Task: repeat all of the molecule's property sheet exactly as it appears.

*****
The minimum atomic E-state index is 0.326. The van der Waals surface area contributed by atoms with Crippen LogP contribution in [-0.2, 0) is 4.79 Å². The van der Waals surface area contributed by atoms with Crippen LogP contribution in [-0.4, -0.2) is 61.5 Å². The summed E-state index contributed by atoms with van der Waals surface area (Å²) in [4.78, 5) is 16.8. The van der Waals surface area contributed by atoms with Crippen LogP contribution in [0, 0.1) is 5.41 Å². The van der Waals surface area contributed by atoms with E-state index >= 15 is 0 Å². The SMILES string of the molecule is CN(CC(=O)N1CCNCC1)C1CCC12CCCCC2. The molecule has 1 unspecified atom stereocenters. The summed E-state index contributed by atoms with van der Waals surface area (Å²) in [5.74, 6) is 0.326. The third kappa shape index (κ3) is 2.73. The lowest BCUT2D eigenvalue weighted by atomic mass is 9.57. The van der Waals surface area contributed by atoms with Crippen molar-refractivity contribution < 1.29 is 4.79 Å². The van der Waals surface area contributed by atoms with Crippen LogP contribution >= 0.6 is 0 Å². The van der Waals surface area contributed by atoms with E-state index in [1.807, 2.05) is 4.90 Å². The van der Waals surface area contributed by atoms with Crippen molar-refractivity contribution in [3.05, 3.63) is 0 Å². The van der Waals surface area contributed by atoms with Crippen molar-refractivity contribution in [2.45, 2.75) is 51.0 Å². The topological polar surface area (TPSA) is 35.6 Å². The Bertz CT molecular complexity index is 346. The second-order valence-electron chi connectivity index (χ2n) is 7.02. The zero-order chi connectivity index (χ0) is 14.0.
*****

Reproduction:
The minimum atomic E-state index is 0.326. The van der Waals surface area contributed by atoms with Crippen LogP contribution in [-0.2, 0) is 4.79 Å². The van der Waals surface area contributed by atoms with Crippen LogP contribution in [-0.4, -0.2) is 61.5 Å². The summed E-state index contributed by atoms with van der Waals surface area (Å²) in [4.78, 5) is 16.8. The van der Waals surface area contributed by atoms with Crippen LogP contribution in [0, 0.1) is 5.41 Å². The van der Waals surface area contributed by atoms with E-state index >= 15 is 0 Å². The SMILES string of the molecule is CN(CC(=O)N1CCNCC1)C1CCC12CCCCC2. The molecule has 1 unspecified atom stereocenters. The summed E-state index contributed by atoms with van der Waals surface area (Å²) in [5.74, 6) is 0.326. The third kappa shape index (κ3) is 2.73. The lowest BCUT2D eigenvalue weighted by atomic mass is 9.57. The van der Waals surface area contributed by atoms with Crippen molar-refractivity contribution < 1.29 is 4.79 Å². The van der Waals surface area contributed by atoms with Crippen LogP contribution >= 0.6 is 0 Å². The van der Waals surface area contributed by atoms with E-state index in [1.807, 2.05) is 4.90 Å². The van der Waals surface area contributed by atoms with Crippen molar-refractivity contribution in [3.05, 3.63) is 0 Å². The van der Waals surface area contributed by atoms with Crippen molar-refractivity contribution in [2.45, 2.75) is 51.0 Å². The topological polar surface area (TPSA) is 35.6 Å². The Bertz CT molecular complexity index is 346. The second-order valence-electron chi connectivity index (χ2n) is 7.02. The zero-order chi connectivity index (χ0) is 14.0.